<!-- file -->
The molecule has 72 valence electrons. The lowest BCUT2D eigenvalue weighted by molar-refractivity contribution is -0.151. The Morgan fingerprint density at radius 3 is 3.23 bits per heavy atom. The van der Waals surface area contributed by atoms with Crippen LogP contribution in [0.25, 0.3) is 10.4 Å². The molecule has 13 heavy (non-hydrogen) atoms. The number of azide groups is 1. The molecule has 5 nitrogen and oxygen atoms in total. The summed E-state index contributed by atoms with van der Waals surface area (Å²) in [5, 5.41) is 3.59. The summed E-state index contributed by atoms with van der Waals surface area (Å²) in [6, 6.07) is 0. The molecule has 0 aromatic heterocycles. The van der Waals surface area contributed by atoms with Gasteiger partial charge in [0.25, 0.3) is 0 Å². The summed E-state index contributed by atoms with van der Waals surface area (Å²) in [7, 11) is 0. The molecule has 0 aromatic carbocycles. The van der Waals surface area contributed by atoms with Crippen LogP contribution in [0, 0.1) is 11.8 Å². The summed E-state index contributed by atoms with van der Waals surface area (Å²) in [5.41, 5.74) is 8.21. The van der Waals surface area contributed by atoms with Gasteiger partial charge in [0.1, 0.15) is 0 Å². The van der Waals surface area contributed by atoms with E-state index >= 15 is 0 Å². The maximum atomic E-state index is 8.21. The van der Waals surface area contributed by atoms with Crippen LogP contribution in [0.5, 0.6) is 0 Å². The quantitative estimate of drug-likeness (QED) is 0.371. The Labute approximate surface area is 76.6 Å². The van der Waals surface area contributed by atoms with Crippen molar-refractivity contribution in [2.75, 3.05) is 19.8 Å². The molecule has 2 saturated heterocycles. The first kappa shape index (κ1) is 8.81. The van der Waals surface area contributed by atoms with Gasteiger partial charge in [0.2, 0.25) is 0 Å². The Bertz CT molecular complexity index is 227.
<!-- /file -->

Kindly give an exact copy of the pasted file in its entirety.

The molecule has 72 valence electrons. The lowest BCUT2D eigenvalue weighted by molar-refractivity contribution is -0.151. The Morgan fingerprint density at radius 3 is 3.23 bits per heavy atom. The van der Waals surface area contributed by atoms with Crippen LogP contribution in [0.25, 0.3) is 10.4 Å². The molecule has 13 heavy (non-hydrogen) atoms. The number of azide groups is 1. The molecule has 5 nitrogen and oxygen atoms in total. The summed E-state index contributed by atoms with van der Waals surface area (Å²) in [5, 5.41) is 3.59. The summed E-state index contributed by atoms with van der Waals surface area (Å²) in [6, 6.07) is 0. The molecule has 0 aromatic heterocycles. The van der Waals surface area contributed by atoms with Gasteiger partial charge in [0.25, 0.3) is 0 Å². The summed E-state index contributed by atoms with van der Waals surface area (Å²) in [7, 11) is 0. The molecule has 0 aromatic carbocycles. The van der Waals surface area contributed by atoms with Crippen LogP contribution in [0, 0.1) is 11.8 Å². The summed E-state index contributed by atoms with van der Waals surface area (Å²) in [5.41, 5.74) is 8.21. The van der Waals surface area contributed by atoms with Gasteiger partial charge in [0.1, 0.15) is 0 Å². The van der Waals surface area contributed by atoms with E-state index >= 15 is 0 Å². The maximum atomic E-state index is 8.21. The van der Waals surface area contributed by atoms with Crippen LogP contribution in [0.5, 0.6) is 0 Å². The quantitative estimate of drug-likeness (QED) is 0.371. The Labute approximate surface area is 76.6 Å². The van der Waals surface area contributed by atoms with Crippen molar-refractivity contribution in [2.75, 3.05) is 19.8 Å². The molecule has 2 saturated heterocycles. The first kappa shape index (κ1) is 8.81. The van der Waals surface area contributed by atoms with Gasteiger partial charge in [0.2, 0.25) is 0 Å². The Bertz CT molecular complexity index is 227.